Another example was the last Kogi governorship elections where Prince Abubakar Audu died before the elections were concluded. A vacuum which was not known in the law was clearly identified.
But against the wishes of the majority, a small group, made up of the political party, decided for the majority and the courts justified it.
The faulty laws were merely taken advantage of by an oppressive cabal at its own whims and caprices. What an unfortunate event!
Strangely enough and ironically too, it is not the fault of leaders- presidents, governors, ministers, legislators, etc., that they were corrupt in Nigeria.
The logic is that the system, which was faulty and pathological, was exploited by these political actors to their advantage and if a surgical operation is not done on the system, I am afraid; we will continue to remain in our ailing state.
The current economic meltdown is not accidental. When the human immune system is low, any opportunistic infection could ground it.
By implication, the necessary shock absorbers were not available in Nigeria, and when the shocks came from beyond, the economy couldn’t stand it, and so it quickly went on a decline.The truth is that, no economic solution can bring the economy back at this moment.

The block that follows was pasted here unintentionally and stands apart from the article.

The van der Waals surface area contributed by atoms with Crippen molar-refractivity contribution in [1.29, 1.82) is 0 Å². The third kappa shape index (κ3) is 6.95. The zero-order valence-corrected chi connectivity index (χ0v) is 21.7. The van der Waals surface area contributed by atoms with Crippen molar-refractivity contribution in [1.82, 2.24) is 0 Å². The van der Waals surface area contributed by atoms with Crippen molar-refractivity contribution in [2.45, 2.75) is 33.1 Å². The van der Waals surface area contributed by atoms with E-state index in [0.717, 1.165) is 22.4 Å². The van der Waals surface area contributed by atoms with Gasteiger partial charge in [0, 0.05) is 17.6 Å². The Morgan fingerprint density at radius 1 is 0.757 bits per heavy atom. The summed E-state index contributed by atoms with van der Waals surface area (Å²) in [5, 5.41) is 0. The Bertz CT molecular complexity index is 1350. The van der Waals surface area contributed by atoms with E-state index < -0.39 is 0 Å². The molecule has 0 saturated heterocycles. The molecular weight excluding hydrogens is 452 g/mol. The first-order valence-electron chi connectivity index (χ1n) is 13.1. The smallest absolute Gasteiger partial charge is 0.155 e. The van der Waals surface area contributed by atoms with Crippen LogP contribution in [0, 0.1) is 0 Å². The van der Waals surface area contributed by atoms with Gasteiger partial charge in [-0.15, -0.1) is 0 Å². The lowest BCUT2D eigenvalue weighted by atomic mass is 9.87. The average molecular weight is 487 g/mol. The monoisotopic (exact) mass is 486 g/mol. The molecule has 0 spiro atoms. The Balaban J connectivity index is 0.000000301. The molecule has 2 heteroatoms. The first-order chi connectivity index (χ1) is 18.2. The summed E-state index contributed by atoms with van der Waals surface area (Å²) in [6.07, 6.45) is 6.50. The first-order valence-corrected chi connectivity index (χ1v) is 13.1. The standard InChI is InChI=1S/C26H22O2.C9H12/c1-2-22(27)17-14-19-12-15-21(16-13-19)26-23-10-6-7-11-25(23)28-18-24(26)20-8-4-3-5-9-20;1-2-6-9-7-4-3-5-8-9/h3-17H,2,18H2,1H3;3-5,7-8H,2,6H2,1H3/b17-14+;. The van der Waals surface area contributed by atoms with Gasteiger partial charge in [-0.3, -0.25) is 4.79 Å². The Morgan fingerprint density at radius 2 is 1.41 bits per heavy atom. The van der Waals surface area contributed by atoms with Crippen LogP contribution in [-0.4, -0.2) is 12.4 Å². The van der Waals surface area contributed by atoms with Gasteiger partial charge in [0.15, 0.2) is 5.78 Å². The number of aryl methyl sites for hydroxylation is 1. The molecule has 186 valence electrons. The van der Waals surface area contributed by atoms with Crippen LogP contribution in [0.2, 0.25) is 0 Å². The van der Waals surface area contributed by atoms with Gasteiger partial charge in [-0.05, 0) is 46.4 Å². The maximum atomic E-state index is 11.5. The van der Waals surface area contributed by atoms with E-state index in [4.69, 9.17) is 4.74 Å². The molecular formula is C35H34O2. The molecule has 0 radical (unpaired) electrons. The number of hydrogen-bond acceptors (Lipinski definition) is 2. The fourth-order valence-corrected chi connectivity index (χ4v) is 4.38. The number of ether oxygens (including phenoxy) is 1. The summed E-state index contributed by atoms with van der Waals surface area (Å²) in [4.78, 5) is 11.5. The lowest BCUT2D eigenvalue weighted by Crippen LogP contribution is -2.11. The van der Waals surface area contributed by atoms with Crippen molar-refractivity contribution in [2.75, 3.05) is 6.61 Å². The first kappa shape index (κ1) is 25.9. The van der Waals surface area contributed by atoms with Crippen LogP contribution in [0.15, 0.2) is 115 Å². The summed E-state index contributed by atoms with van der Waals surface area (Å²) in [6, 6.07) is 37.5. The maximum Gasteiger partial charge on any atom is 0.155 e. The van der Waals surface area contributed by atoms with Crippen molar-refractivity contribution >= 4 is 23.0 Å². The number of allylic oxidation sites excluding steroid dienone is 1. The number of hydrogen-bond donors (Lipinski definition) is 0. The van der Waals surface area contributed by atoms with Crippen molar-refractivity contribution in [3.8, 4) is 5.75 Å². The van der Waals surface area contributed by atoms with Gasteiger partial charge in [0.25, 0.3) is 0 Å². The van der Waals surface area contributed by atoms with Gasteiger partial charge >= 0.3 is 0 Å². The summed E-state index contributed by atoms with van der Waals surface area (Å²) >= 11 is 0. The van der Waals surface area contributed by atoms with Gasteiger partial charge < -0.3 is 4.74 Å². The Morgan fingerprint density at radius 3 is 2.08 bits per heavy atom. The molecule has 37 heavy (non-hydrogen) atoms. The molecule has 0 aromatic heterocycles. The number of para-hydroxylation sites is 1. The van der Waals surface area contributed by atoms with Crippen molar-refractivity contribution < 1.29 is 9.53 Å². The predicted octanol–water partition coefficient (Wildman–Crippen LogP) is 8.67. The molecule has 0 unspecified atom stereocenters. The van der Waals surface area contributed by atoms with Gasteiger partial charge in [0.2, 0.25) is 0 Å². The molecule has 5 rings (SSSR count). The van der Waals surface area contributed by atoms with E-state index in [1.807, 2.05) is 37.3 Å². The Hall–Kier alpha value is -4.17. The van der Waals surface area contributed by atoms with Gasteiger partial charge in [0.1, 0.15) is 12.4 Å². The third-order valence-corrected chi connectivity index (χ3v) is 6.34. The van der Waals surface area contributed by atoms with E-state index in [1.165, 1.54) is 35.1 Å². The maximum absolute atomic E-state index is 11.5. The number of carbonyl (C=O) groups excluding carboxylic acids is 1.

We can only manage ‘damage control.’
More so that economics have so many schools of thoughts, and members of our current economic team have variegated views on the best method to solve a common problem.
The best bet now before it gets out of hand is to go back to the basics. Fix the system, starting from the laws, to the institutions and up to the system using a wholistic strategy involving all Nigerians.
It must be a bottom-top approach with the supervision of a transparent leadership at the executive, legislative and judicial level.
The debate on restructuring, fiscal federalism, diversification, unity, inclusion and others, all depend on constitutional and law reforms.